My Utmost for His Highest by Oswald Chambers

I am participating in the Winter Reading Challenge and the Chunkster Challenge 2009. They are overlapping, so I hope I can finish.

What's on your nightstand?

Monday, January 26, 2009

Pumpkin Cake

1 Duncan Hines Spice cake mix
1 1/4 cup pumkin pie mix (the kind that is already seasoned)
3 large eggs
1/3 cup oil

Preheat oven to 350 degrees. Mix cake mix, eggs, pumpkin and oil. Pour into a lightly greased 9x13 pan or baking dish. Bake for 30-40 minutes.

1 container Duncan Hines Butter Cream Frosting
1 pkg cream cheese (softened)
1/4 cup powdered sugar
2 teaspoons butter
cinnamon to taste

Mix frosting and cream cheese, add sugar and butter. Mix in cinnamon to taste. Frost cooled cake.

Simple Chili

1 lg (29 oz) can of Crushed Tomatoes
1 lg (20 oz) can Bush's Mild Chili beans
1 sm (16 oz) can Bush's Medium Chili beans
1/2 lb ground turkey
1/2 lb chili ground hamburger
chili powder
garlic powder
dehydrated onions

Brown burger, seasoning with chili powder, garlic powder and dried onions to taste. In crockpot add tomatoes, beans and cooked burger. Stir and add addtional seasoning if desired.

Top with shredded cheese, sour cream or crackers. Serve with cornbread.

Thursday, January 22, 2009

Mor-book-ly Obese

I tried really hard not to join another challenge, but with categories like: The Chubby Chunkster, Do These Books Make My Butt Look Fat?, Mor-book-ly Obese and Too Big To Ignore Anymore, I couldn't resist.

Think Pink Dana Feelin' Chunky is hostessing theChunkster Challenge 2009.

I wanted to go for the Do These Books Make My Butt Look Fat? ("this option is for the slightly heavier reader who wants to commit to 3-5 Chunksters over the next ten months") just because it was so funny to say, but I'm going to shoot for the Mor-book-ly Obese (This is for the truly out of control chunkster. For this level of challenge you must commit to 6 or more chunksters OR three tomes of 750 pages or more. You know you want to.....go on and give in to your cravings) because I want to get these books finished this year!!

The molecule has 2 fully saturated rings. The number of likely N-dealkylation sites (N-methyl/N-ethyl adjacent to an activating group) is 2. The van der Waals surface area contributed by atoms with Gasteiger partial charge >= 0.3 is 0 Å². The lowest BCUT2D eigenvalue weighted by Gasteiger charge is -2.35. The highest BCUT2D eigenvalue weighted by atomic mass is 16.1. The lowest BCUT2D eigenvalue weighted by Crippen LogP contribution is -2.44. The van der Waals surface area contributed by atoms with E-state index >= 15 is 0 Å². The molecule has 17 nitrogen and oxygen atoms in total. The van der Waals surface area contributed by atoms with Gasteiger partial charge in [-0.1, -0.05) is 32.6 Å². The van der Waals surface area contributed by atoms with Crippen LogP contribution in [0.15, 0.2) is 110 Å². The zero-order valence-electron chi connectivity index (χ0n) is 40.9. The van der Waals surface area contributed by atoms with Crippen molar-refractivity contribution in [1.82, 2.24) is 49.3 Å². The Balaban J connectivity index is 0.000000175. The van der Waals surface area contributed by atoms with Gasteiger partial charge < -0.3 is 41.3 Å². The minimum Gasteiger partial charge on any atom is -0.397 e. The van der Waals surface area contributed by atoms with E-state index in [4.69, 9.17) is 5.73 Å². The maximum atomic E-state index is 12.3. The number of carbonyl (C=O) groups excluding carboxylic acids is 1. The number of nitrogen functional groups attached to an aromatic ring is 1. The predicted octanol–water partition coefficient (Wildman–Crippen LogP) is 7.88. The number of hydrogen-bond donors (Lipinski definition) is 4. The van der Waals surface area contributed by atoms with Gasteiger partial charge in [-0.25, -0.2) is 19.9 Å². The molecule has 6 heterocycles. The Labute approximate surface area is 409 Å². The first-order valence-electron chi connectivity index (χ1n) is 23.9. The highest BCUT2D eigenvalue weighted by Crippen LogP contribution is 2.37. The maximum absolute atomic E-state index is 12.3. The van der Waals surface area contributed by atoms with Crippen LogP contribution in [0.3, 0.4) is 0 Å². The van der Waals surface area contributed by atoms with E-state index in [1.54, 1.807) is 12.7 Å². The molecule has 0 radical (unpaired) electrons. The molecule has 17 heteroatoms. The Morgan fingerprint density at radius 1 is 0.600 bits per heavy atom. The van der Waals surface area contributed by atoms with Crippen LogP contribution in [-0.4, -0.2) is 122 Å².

The White Road by Cynthia Harrod-Eagles (The Morland Dynasty)

The Burning Roses by Cynthia Harrod-Eagles (The Morland Dynasty)

"...And Ladies of the Club"
by Helen Hooven Santemeyer (also on the Winter Reading Challenge 2009)

by Diana Gabaldon (also on the Winter Reading Challenge 2009)

A Suitable Boy by Vikram Seth

The Historian by Elizabeth Kostova

The challenge runs February 1st to November 15th, 2009. Rules and details are easy to live with. I'm in!

Thoughts for Thursday

From silly to serious, five links to make you think or inspire your creativity or just for a good read. Click!

Why Blog? asks Elizabeth, In the Heart of My Home.

When Will I Ever Need This Math? at Homeschool Math Blog.

Cute hair bows at Joy's Hope.

AMC Movie Coupon at Happy Hearts at Home.

The Curt Jester on Change.

Wednesday, January 21, 2009

Shelves Around the House

Still winter here.
We still need some cheer.
Even books can use company.

Tuesday, January 20, 2009

I Am Mordred: A Tale from Camelot

I Am Mordred: A Tale from Camelot by Nancy Springer

I Am Mordred is a young adult fiction I chose for the Winter Reading Challenge. Originally my thought was to read I Am Morgan le Fay, also by Nancy Springer, but found that Mordred was released first, so chose to read them in order.